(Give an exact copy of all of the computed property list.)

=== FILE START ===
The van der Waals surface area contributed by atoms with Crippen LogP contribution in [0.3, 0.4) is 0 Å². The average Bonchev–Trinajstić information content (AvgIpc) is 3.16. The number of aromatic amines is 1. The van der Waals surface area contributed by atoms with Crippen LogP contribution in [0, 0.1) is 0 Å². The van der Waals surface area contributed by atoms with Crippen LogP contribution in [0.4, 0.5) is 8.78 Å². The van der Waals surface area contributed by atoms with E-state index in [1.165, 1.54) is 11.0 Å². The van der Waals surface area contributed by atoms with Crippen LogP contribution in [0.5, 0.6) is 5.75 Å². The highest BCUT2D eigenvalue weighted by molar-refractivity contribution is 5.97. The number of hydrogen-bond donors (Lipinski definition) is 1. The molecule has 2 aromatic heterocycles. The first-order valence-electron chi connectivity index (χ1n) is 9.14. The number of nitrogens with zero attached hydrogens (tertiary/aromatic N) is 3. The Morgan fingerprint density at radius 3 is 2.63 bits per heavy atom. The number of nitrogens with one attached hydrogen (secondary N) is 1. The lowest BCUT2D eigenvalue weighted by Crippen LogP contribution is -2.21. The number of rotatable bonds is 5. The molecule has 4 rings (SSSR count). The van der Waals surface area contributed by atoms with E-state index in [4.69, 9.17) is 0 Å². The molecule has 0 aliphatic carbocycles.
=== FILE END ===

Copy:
The van der Waals surface area contributed by atoms with Crippen LogP contribution in [0.3, 0.4) is 0 Å². The average Bonchev–Trinajstić information content (AvgIpc) is 3.16. The number of aromatic amines is 1. The van der Waals surface area contributed by atoms with Crippen LogP contribution in [0, 0.1) is 0 Å². The van der Waals surface area contributed by atoms with Crippen LogP contribution in [0.4, 0.5) is 8.78 Å². The van der Waals surface area contributed by atoms with E-state index in [1.165, 1.54) is 11.0 Å². The van der Waals surface area contributed by atoms with Crippen LogP contribution in [0.5, 0.6) is 5.75 Å². The highest BCUT2D eigenvalue weighted by molar-refractivity contribution is 5.97. The number of hydrogen-bond donors (Lipinski definition) is 1. The molecule has 2 aromatic heterocycles. The first-order valence-electron chi connectivity index (χ1n) is 9.14. The number of nitrogens with zero attached hydrogens (tertiary/aromatic N) is 3. The Morgan fingerprint density at radius 3 is 2.63 bits per heavy atom. The number of nitrogens with one attached hydrogen (secondary N) is 1. The lowest BCUT2D eigenvalue weighted by Crippen LogP contribution is -2.21. The number of rotatable bonds is 5. The molecule has 4 rings (SSSR count). The van der Waals surface area contributed by atoms with E-state index in [4.69, 9.17) is 0 Å². The molecule has 0 aliphatic carbocycles.